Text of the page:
County ready to move on mass vaccination site
State officials acknowledged again on Friday that there simply aren’t enough COVID-19 vaccines to go around.
But that doesn’t mean that county officials haven’t been developing plans for when mass vaccination becomes a feasible option.
“The county has been asked multiple times by state agencies to plan for a mass vaccination clinic,” Commissioner Ben Kaferlin said. “Thankfully, Jonie Smitley, our infectious disease consultant, has set up similar clinics so we were able to do them with relative ease.”
“Unfortunately, there’s no glut of vaccine,” he added.
The process for the county has been challenging because of inconsistent messaging from the state.
“True to form, these plans have been ‘hurry up and wait’ scenarios,” Kafferlin said. “We’ve heard nothing new in at least a week — or at least, not since the 200,000 of misallocated vaccines statewide was discovered.”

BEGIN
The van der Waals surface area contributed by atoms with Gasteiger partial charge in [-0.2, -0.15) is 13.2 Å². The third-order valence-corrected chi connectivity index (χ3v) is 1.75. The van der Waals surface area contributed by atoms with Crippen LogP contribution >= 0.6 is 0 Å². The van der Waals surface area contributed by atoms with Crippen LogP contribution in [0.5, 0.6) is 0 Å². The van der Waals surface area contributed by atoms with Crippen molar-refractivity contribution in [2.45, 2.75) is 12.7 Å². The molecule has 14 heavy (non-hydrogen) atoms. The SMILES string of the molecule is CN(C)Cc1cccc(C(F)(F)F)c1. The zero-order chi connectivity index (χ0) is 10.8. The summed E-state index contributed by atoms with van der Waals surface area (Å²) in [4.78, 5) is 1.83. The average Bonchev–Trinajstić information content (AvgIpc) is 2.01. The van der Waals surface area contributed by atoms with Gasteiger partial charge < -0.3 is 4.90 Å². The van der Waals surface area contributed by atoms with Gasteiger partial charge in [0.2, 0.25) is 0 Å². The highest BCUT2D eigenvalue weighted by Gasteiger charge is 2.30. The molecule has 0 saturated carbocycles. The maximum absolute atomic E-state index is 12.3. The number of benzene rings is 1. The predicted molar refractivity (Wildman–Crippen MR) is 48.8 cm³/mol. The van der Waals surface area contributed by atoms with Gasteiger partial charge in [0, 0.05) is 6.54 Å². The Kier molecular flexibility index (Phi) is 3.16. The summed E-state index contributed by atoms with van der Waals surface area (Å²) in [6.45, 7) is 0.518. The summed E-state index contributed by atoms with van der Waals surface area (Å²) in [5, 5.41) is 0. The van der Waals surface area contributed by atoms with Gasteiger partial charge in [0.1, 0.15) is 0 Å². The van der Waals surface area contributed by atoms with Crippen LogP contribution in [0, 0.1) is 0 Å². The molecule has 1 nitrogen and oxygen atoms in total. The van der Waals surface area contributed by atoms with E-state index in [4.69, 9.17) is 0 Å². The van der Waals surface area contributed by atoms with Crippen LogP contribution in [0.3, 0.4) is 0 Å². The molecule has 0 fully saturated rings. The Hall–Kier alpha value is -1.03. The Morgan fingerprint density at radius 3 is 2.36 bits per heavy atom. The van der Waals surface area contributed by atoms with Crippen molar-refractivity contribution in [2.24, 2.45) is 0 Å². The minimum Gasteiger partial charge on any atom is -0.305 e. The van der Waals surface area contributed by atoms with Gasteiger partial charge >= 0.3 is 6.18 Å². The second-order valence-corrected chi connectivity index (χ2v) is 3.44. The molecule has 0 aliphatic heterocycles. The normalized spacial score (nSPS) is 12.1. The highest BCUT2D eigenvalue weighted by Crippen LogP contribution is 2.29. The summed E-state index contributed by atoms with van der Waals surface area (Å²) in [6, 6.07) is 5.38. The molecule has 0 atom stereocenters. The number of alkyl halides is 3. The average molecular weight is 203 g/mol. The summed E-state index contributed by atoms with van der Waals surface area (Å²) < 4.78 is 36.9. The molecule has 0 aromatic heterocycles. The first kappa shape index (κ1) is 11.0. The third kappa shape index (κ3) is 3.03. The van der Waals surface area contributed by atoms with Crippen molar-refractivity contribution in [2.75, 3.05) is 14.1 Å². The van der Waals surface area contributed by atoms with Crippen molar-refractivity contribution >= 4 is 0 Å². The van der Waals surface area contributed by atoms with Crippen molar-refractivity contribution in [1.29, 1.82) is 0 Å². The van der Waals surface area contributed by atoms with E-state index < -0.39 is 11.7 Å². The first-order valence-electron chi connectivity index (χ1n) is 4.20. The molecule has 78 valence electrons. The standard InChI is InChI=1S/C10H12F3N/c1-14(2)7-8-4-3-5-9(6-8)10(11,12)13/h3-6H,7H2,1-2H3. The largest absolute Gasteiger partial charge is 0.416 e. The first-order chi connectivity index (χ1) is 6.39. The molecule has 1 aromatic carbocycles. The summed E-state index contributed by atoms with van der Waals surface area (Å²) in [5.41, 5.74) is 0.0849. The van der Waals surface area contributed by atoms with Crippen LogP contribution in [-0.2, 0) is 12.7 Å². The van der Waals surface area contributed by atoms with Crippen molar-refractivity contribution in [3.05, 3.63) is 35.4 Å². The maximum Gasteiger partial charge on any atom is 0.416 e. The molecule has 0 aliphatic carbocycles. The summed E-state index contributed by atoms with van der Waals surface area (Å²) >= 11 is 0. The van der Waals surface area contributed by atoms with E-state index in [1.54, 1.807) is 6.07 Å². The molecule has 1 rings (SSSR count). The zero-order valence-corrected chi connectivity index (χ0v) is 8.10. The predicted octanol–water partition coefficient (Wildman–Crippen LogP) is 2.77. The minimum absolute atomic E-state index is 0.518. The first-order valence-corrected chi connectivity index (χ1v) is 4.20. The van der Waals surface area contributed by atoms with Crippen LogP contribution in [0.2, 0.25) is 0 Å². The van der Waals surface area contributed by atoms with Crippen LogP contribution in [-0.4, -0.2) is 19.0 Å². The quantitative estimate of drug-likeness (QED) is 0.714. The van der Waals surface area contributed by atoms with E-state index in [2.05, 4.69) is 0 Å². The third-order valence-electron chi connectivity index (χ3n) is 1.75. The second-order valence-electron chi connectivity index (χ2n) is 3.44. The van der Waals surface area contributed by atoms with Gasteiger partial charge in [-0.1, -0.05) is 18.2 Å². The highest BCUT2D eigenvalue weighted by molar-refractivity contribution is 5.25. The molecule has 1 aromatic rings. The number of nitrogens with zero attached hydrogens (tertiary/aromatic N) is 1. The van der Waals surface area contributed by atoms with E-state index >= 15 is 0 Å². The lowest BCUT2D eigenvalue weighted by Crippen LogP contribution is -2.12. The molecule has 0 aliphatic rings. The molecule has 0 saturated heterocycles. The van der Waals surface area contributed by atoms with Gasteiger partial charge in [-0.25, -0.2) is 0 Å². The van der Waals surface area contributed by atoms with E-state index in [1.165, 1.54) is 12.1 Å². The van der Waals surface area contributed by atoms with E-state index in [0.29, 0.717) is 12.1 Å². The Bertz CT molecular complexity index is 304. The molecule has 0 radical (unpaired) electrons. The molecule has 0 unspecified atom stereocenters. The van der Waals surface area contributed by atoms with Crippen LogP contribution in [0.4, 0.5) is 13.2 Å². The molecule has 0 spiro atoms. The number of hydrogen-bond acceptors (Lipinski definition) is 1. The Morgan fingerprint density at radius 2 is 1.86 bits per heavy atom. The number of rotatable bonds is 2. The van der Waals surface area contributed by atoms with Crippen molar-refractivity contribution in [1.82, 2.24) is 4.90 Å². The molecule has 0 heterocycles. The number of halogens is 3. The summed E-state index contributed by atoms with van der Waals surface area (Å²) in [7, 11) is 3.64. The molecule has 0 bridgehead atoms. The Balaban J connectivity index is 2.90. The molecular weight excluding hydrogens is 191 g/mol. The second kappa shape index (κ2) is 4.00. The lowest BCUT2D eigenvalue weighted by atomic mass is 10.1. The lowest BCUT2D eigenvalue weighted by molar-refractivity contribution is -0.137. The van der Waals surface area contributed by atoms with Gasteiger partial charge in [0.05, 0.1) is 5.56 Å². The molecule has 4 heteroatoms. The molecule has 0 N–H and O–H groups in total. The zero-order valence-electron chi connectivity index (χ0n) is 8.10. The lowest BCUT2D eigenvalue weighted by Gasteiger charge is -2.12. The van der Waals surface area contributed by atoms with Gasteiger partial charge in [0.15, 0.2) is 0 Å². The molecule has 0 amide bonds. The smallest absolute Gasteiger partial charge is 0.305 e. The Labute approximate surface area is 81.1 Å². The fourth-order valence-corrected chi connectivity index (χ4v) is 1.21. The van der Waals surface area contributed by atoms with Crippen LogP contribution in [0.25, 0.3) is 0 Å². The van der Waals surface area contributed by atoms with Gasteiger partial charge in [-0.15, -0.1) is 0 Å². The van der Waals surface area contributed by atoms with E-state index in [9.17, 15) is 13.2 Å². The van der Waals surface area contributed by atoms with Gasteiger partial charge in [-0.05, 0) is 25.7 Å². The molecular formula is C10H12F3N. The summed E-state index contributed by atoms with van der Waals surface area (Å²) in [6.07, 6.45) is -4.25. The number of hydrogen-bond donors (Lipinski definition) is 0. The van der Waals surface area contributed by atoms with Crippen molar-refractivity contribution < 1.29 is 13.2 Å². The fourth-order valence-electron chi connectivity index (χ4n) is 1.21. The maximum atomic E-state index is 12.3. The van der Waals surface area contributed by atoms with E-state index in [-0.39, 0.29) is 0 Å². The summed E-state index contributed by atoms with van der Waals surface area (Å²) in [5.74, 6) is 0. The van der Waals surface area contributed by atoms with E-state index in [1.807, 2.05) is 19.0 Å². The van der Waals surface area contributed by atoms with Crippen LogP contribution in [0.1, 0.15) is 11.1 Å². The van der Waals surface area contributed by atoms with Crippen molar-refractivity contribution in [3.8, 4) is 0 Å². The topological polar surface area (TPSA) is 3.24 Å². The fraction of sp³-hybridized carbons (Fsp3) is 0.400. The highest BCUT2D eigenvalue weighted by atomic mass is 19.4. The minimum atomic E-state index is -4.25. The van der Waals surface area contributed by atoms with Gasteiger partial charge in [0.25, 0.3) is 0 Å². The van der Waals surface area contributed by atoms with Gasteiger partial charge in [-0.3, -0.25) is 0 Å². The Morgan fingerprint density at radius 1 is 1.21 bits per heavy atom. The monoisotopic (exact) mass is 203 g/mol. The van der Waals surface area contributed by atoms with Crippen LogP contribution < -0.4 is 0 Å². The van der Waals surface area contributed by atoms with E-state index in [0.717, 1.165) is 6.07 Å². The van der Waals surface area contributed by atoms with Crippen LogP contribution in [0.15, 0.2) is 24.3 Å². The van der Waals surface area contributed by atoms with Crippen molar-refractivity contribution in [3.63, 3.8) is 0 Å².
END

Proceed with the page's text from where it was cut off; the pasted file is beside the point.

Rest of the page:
Department of Health Senior Advisor for COVID-19 Response Lindsey Mauldin said during a press event Friday that needed second doses from that misallocation are “secure in our allocation plan.”
She said that recent winter storms have delayed vaccine shipping but said that over 2.22 million doses have been given state-wide so far — 1.5 million people have received the first dose and approximately 650,000 have received both doses.
Mauldin said that there “simply is not enough vaccine for everyone who wants it” and that the goal of moving from phase 1A to 1B is summer but that the state is “not putting out estimates at this point.”
Kafferlin took a similar approach.
“At this juncture, I don’t want to give any more false hope or unfulfilled timeline,” he said. “We have been in regular communication with the Department of Health, Governor’s Office and PEMA. Unfortunately, we don’t have any answers.”
Should the state tell the county to mobilize a mass vaccination clinic, Kafferlin said the county “is prepared to accommodate the request within 24 to 48 hours.”